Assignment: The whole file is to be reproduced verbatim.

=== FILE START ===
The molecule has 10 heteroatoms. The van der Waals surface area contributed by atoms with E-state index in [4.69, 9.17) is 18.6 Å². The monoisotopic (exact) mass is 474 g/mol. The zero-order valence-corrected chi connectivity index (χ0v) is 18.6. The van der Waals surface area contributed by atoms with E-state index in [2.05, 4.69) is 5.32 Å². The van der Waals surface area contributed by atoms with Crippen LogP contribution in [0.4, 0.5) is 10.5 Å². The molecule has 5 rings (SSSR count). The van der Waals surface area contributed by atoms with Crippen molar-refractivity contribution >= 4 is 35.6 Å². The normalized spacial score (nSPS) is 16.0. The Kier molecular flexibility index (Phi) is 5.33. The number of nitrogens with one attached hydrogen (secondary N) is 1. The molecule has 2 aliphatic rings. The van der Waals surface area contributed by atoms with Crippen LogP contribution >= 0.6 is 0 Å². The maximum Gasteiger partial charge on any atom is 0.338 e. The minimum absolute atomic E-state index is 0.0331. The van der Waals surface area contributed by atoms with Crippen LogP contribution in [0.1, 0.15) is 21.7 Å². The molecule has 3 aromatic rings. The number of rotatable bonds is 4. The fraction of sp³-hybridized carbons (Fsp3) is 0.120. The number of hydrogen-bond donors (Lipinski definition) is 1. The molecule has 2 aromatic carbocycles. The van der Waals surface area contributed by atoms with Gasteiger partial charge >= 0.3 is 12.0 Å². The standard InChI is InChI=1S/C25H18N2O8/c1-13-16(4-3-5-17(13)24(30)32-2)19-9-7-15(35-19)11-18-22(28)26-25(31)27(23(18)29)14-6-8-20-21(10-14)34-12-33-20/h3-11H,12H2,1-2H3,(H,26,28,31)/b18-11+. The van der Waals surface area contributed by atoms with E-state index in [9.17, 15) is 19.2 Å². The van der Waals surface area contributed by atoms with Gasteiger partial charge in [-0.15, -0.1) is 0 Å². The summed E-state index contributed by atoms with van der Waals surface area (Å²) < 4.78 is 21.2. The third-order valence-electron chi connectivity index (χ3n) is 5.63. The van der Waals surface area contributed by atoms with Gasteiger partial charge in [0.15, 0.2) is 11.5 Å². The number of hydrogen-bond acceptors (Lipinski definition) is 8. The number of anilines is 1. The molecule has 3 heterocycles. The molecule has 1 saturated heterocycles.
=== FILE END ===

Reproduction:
The molecule has 10 heteroatoms. The van der Waals surface area contributed by atoms with E-state index in [4.69, 9.17) is 18.6 Å². The monoisotopic (exact) mass is 474 g/mol. The zero-order valence-corrected chi connectivity index (χ0v) is 18.6. The van der Waals surface area contributed by atoms with E-state index in [2.05, 4.69) is 5.32 Å². The van der Waals surface area contributed by atoms with Crippen LogP contribution in [0.4, 0.5) is 10.5 Å². The molecule has 5 rings (SSSR count). The van der Waals surface area contributed by atoms with Crippen molar-refractivity contribution >= 4 is 35.6 Å². The normalized spacial score (nSPS) is 16.0. The Kier molecular flexibility index (Phi) is 5.33. The number of nitrogens with one attached hydrogen (secondary N) is 1. The molecule has 2 aliphatic rings. The van der Waals surface area contributed by atoms with Crippen LogP contribution >= 0.6 is 0 Å². The maximum Gasteiger partial charge on any atom is 0.338 e. The minimum absolute atomic E-state index is 0.0331. The van der Waals surface area contributed by atoms with Crippen LogP contribution in [0.1, 0.15) is 21.7 Å². The molecule has 3 aromatic rings. The number of rotatable bonds is 4. The fraction of sp³-hybridized carbons (Fsp3) is 0.120. The number of hydrogen-bond donors (Lipinski definition) is 1. The molecule has 2 aromatic carbocycles. The van der Waals surface area contributed by atoms with Gasteiger partial charge >= 0.3 is 12.0 Å². The standard InChI is InChI=1S/C25H18N2O8/c1-13-16(4-3-5-17(13)24(30)32-2)19-9-7-15(35-19)11-18-22(28)26-25(31)27(23(18)29)14-6-8-20-21(10-14)34-12-33-20/h3-11H,12H2,1-2H3,(H,26,28,31)/b18-11+. The van der Waals surface area contributed by atoms with E-state index in [9.17, 15) is 19.2 Å². The van der Waals surface area contributed by atoms with Gasteiger partial charge in [-0.15, -0.1) is 0 Å². The summed E-state index contributed by atoms with van der Waals surface area (Å²) < 4.78 is 21.2. The third-order valence-electron chi connectivity index (χ3n) is 5.63. The van der Waals surface area contributed by atoms with Gasteiger partial charge in [0.15, 0.2) is 11.5 Å². The number of hydrogen-bond acceptors (Lipinski definition) is 8. The number of anilines is 1. The molecule has 3 heterocycles. The molecule has 1 saturated heterocycles.